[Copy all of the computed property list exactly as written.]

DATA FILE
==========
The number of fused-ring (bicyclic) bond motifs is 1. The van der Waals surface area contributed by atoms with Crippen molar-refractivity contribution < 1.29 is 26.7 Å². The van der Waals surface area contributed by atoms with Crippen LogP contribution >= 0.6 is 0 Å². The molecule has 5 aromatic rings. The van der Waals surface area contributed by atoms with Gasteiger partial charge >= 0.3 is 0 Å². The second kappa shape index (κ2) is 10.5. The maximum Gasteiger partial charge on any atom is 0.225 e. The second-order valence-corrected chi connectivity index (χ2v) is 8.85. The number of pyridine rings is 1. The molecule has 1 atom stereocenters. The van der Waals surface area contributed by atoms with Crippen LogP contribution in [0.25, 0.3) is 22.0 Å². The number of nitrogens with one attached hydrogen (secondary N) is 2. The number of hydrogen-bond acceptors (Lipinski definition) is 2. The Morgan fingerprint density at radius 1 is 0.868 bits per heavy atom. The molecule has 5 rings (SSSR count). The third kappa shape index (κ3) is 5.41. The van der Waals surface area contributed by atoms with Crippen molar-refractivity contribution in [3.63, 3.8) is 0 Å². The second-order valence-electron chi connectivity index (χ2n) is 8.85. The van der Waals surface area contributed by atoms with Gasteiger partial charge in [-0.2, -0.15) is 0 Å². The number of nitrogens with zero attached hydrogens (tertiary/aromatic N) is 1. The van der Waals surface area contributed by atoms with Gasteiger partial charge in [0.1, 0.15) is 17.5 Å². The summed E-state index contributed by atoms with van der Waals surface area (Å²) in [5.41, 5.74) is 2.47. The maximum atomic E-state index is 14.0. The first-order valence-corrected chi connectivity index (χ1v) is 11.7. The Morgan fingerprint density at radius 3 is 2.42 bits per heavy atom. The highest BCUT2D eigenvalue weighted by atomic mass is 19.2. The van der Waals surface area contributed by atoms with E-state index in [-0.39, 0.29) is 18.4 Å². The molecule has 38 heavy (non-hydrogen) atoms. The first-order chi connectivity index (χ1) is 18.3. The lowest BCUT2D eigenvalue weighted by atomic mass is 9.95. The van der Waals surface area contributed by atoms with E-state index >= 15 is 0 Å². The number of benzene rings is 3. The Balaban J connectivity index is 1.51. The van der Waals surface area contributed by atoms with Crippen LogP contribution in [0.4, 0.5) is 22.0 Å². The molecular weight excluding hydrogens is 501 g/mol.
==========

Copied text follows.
The number of fused-ring (bicyclic) bond motifs is 1. The van der Waals surface area contributed by atoms with Crippen molar-refractivity contribution < 1.29 is 26.7 Å². The van der Waals surface area contributed by atoms with Crippen LogP contribution >= 0.6 is 0 Å². The molecule has 5 aromatic rings. The van der Waals surface area contributed by atoms with Gasteiger partial charge >= 0.3 is 0 Å². The second kappa shape index (κ2) is 10.5. The maximum Gasteiger partial charge on any atom is 0.225 e. The second-order valence-corrected chi connectivity index (χ2v) is 8.85. The number of pyridine rings is 1. The molecule has 1 atom stereocenters. The van der Waals surface area contributed by atoms with Crippen LogP contribution in [0.25, 0.3) is 22.0 Å². The number of nitrogens with one attached hydrogen (secondary N) is 2. The number of hydrogen-bond acceptors (Lipinski definition) is 2. The Morgan fingerprint density at radius 1 is 0.868 bits per heavy atom. The molecule has 5 rings (SSSR count). The third kappa shape index (κ3) is 5.41. The van der Waals surface area contributed by atoms with Crippen molar-refractivity contribution in [3.63, 3.8) is 0 Å². The second-order valence-electron chi connectivity index (χ2n) is 8.85. The van der Waals surface area contributed by atoms with Gasteiger partial charge in [-0.2, -0.15) is 0 Å². The number of nitrogens with zero attached hydrogens (tertiary/aromatic N) is 1. The van der Waals surface area contributed by atoms with Gasteiger partial charge in [0.1, 0.15) is 17.5 Å². The summed E-state index contributed by atoms with van der Waals surface area (Å²) in [5.41, 5.74) is 2.47. The maximum atomic E-state index is 14.0. The first-order valence-corrected chi connectivity index (χ1v) is 11.7. The Morgan fingerprint density at radius 3 is 2.42 bits per heavy atom. The highest BCUT2D eigenvalue weighted by atomic mass is 19.2. The van der Waals surface area contributed by atoms with E-state index in [-0.39, 0.29) is 18.4 Å². The molecule has 38 heavy (non-hydrogen) atoms. The first-order chi connectivity index (χ1) is 18.3. The lowest BCUT2D eigenvalue weighted by atomic mass is 9.95. The van der Waals surface area contributed by atoms with E-state index >= 15 is 0 Å². The number of benzene rings is 3. The Balaban J connectivity index is 1.51. The van der Waals surface area contributed by atoms with Crippen LogP contribution in [0.4, 0.5) is 22.0 Å². The molecular weight excluding hydrogens is 501 g/mol.